US Indymedia Global Indymedia Publish About us
Printed from Boston IMC :
IVAW Winter Soldier

Winter Soldier
Brad Presente

Other Local News

Spare Change News
Open Media Boston
Somerville Voices
Cradle of Liberty
The Sword and Shield

Local Radio Shows

WMBR 88.1 FM
What's Left
WEDS at 8:00 pm
Local Edition
FRI (alt) at 5:30 pm

WMFO 91.5 FM
Socialist Alternative
SUN 11:00 am

WZBC 90.3 FM
Sounds of Dissent
SAT at 11:00 am
Truth and Justice Radio
SUN at 6:00 am

Create account Log in
Comment on this article | Email this article | Printer-friendly version
Hidden with code "Submitted as Feature"
News :: Labor : Media
Kendall Square Cinema employees join union
31 Jul 2005
After only three months of organizing at the Kendall Square Cinema, the Landmark Theatre chain's biggest theatre, employees voted 17 to one to join the United Food and Commercial Workers (UFCW) local 791 on July 30.

“Kendall Square cinema is now 100% union,” yelled a cinema employee as movie-goers left the theatre, “wall to wall union!”

The vote comes as a result of recent management changes, a wage freeze, lack of full-time status even for employees who average over 35 hours per week, small and sporadic raises, and a starting wage of $7.25 that hasn't changed since 2002, according to employee and organizer Lauren Ryder.
"I've worked here for two years,” said Rhyland Gillespie, “and the new employees that I'm training earn as much as I do."

The UFCW represents around 6,700 employees of the Shaw's/Star supermarket chain as well as the Excel Case Ready Beef plant in Taunton, MA. The Kendall is their first organized theatre and it may be the only union-organized theatre in the country.

“Many of our organizing drives have been met with stiff resistance,” said Russell Regan, president of UFCW 791, “they outspend us 10 to one to keep their businesses union-free. It reenergizes me to see how much solidarity these kids have, how much they know about labor, and the huge amount of community support here in Cambridge.”

Theatre management hired an anti-union company called Labor Relations Solutions (LRS) to convince employees not to join the union. Their website boasts a 98% union prevention rate.

“Our firm is staffed with proven talent,” said the website, “including former NLRB officials, former Federal Mediators, former Union Organizers, Industrial Psychologists, and Human Resources professionals.” The LRS strategy is based on holding weekly meetings that ply employees with “the negatives” of union organizing.

The LRS representative, known to employees only as “Alex,” attempted to turn the employees against each other and to recruit assistant managers as anti-union agents.

Nancy Campbell, a former assistant manager of the theatre, was told to “gently dissuade people from joining the union.” She promptly quit.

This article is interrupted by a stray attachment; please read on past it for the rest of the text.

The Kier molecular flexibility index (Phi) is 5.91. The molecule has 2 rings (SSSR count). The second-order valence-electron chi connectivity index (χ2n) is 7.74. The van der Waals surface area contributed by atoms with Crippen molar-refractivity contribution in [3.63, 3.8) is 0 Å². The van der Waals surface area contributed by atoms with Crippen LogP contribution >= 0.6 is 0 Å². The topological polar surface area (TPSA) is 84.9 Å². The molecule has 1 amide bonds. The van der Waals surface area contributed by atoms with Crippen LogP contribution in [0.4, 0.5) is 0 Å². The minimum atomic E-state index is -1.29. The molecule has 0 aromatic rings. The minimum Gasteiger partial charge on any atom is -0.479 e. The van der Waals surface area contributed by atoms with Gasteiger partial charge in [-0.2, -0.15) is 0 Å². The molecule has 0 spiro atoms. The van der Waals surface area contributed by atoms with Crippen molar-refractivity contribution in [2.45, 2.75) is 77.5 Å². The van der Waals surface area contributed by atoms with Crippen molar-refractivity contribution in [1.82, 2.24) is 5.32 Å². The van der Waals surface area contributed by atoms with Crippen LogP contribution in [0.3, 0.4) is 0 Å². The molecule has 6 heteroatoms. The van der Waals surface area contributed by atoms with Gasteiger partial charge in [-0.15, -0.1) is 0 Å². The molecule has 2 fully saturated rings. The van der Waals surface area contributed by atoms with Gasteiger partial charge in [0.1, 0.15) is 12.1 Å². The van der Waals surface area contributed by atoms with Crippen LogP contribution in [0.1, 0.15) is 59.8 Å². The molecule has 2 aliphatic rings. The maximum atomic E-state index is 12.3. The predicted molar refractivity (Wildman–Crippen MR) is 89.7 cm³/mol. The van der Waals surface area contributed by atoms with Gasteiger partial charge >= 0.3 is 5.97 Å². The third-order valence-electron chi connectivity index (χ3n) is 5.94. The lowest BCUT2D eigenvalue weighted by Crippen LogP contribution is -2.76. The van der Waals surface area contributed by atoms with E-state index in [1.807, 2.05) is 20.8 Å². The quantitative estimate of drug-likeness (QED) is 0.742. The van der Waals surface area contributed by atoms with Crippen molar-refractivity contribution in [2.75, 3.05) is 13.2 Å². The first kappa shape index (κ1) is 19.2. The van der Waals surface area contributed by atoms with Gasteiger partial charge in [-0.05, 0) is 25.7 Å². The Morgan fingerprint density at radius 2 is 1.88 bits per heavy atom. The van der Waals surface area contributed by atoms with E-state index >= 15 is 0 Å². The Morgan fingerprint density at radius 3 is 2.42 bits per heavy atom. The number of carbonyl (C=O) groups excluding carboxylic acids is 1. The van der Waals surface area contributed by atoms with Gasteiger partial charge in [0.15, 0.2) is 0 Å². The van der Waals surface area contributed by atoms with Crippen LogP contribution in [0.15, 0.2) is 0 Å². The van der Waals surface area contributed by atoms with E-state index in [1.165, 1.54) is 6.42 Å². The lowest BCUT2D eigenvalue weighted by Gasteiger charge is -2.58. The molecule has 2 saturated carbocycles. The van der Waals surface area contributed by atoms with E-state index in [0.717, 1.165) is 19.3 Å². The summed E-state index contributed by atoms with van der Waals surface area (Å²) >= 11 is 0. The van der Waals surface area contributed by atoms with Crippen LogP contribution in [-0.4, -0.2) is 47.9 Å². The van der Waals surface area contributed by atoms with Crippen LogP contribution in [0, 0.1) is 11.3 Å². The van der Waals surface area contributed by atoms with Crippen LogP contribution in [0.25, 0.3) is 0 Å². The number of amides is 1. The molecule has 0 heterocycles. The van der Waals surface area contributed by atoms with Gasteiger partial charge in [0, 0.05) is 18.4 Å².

“I resigned so I could support the staff openly,” said Campbell. She immediately received a flurry of job offers from other independent theatres, and accepted a position at the not-for-profit Coolidge Corner Theatre in Brookline.

According to many of the employees and customers that gathered outside of the theatre in support of unionization, the battle is as much about increased wages and benefits as it is about preserving a location for showing independent films.

Two years ago Landmark Theatres, the chain that owns the Kendall, was acquired by 2929 Entertainment, an entertainment holding company owned by Mark Cuban and Todd Wagner. The company owns all of Rysher Entertainment, Landmark Theatres, and Magnolia Pictures Distribution, as well as an interest in Lions Gate Entertainment. They produce films for art house distribution through 2929 productions and films for High Definition Television through HDNet.

Cuban has gained notoriety not only for owning the Dallas Mavericks basketball team, but also for bold capitalistic statements such as, “I love to fuck with people, and I love finding ways to make more money," printed in the April 2005 issue of Wired magazine.

“He's very up front about the fact that all he wants to do is make money,” said avid Boston film-goer Brian Tamm who showed up to support the union, “all the top management here have been brought in from AMC theatres, and they've shown a lot of contempt for the employees and the customers. This isn't the kind of theatre that it used to be.”

Attempts at organizing Landmark-owned theatres have been made in at least one other city. Employees at the Uptown Theatre, the Lagoon Cinema, and the Edina Cinema in Minneapolis attempted to unionize back in May of 2004 with UFCW local 789, but the vote failed.

Employees of the Kendall will now benefit from the right to grievance and arbitration, the right to bargain collectively and other benefits. The union waived initiation fees, as the UFCW does with any new shop, and modest union fees will only be introduced after a contract is won for the employees. Employees are extremely hopeful for the future.

“We're doing something to improve the conditions here,” said employee and new union member David Greene, “if not for us, then for other people who come to work here. Nobody really needs to be treated like the dirt under somebody's shoe.”

Theatre manager Howie Sandler declined comment for this article.
Mark Cuban did not answer emails for this article.

Website for Landmark employees who want to organize:

Commentary site about Mark Cuban:

Minneapolis organizing attempts:

UFCW 791's website:

Labor Relations Services website:

This work is in the public domain